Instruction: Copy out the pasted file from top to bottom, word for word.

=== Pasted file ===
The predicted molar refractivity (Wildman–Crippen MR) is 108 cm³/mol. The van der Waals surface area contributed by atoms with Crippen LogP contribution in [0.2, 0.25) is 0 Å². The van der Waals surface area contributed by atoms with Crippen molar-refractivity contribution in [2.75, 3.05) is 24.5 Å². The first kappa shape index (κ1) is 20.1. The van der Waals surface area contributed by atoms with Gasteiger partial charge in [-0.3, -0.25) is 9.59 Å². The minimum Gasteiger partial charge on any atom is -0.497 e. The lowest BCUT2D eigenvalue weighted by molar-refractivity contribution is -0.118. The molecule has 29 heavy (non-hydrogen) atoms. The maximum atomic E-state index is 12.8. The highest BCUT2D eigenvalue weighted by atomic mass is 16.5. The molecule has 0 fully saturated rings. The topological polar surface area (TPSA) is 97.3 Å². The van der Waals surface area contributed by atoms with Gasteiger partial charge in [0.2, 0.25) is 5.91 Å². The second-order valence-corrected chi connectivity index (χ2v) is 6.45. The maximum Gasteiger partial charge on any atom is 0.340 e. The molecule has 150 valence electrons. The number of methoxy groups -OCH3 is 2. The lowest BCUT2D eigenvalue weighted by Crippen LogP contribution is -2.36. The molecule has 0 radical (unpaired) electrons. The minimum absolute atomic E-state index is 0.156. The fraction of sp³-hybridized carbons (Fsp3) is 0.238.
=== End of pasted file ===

The predicted molar refractivity (Wildman–Crippen MR) is 108 cm³/mol. The van der Waals surface area contributed by atoms with Crippen LogP contribution in [0.2, 0.25) is 0 Å². The van der Waals surface area contributed by atoms with Crippen molar-refractivity contribution in [2.75, 3.05) is 24.5 Å². The first kappa shape index (κ1) is 20.1. The van der Waals surface area contributed by atoms with Gasteiger partial charge in [-0.3, -0.25) is 9.59 Å². The minimum Gasteiger partial charge on any atom is -0.497 e. The lowest BCUT2D eigenvalue weighted by molar-refractivity contribution is -0.118. The molecule has 29 heavy (non-hydrogen) atoms. The maximum atomic E-state index is 12.8. The highest BCUT2D eigenvalue weighted by atomic mass is 16.5. The molecule has 0 fully saturated rings. The topological polar surface area (TPSA) is 97.3 Å². The van der Waals surface area contributed by atoms with Gasteiger partial charge in [0.2, 0.25) is 5.91 Å². The second-order valence-corrected chi connectivity index (χ2v) is 6.45. The maximum Gasteiger partial charge on any atom is 0.340 e. The molecule has 150 valence electrons. The number of methoxy groups -OCH3 is 2. The lowest BCUT2D eigenvalue weighted by Crippen LogP contribution is -2.36. The molecule has 0 radical (unpaired) electrons. The minimum absolute atomic E-state index is 0.156. The fraction of sp³-hybridized carbons (Fsp3) is 0.238.